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Published 4 agosto 2017
The world of employment law has been very busy this month. The long awaited Taylor Review into how employment practices should change to keep pace with modern business models was published - please see our alerts here and here. The Court of Appeal has handed down its judgment on what it means to blow the whistle "in the public interest". However, perhaps the most seismic development is the Supreme Court's decision that employment tribunal fees are unlawful. Employment tribunals stopped taking fees the morning the decision came out. It is likely that an increase in claims, particularly from lower paid employees, will follow.
Employers working towards their own obligations to publish gender pay gap information should note that the government's website, on which employers' gender pay gap information can be publicly viewed, now includes a link to each employer's narrative. Employers should draft their narrative carefully to set out their gender pay gap "story" - including early in the narrative key explanations for any gender pay gap and steps they are taking to narrow it.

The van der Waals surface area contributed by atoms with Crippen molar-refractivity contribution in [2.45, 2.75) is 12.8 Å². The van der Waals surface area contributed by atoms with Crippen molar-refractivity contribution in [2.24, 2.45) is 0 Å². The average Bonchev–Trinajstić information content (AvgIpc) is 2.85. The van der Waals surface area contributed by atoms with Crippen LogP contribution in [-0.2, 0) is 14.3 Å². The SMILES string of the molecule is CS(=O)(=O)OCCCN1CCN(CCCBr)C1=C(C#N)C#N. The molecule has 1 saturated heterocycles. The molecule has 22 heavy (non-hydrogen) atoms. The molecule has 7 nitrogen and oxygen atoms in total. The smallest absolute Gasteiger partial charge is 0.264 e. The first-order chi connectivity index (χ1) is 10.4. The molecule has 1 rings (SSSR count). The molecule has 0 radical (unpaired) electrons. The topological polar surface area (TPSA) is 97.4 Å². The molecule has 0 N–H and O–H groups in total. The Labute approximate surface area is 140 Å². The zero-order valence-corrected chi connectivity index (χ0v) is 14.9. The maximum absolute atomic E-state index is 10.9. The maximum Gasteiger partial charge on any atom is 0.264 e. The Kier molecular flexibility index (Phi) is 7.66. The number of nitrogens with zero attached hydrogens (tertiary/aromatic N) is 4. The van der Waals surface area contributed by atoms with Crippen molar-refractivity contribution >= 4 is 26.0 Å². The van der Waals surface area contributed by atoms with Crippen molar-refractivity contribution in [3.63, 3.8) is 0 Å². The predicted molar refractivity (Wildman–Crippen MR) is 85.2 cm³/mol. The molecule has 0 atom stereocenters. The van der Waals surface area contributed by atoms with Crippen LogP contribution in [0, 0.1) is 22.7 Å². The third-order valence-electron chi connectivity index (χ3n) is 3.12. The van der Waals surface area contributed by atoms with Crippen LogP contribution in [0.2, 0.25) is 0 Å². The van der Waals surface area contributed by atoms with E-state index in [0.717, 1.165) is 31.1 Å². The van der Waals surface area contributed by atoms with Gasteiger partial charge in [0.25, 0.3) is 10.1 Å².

Also in employment news this month is the Court of Appeal's decision on what it means to be treated "unfavourably" in claims of discrimination arising from a disability. We cover this below. We also cover another whistleblowing case, where the EAT upheld a tribunal's finding that two non-executive directors were personally liable for losses flowing from a whistleblowing dismissal. We also look at an interesting case on privilege, and the imminent changes to the level of awards for injury to feelings.
The EAT upholds a finding that (with the employer) two non-executive directors were jointly and severally liable for the detriment suffered by a CEO who was dismissed for whistleblowing.
A disabled employee was not treated unfavourably when his enhanced pension on ill-health retirement was based on the salary he earned when working part time due to his disability, rather than his full time salary.
The Court of Appeal has held that the 10% increase in certain types of awards in county courts should also apply to awards in the employment tribunal for injury to feelings and personal injury.
In this case, the High Court considered whether a document was privileged, looking at whether it was confidential as between the employer and the employee, and whether the employee claiming privilege had “clean hands”.
The Employment Appeal Tribunal (EAT) in Dudley Metropolitan Borough Council v Willetts and others has decided that voluntary overtime should be included in the first four weeks holiday pay where such payments are regular enough to amount to "normal" pay.
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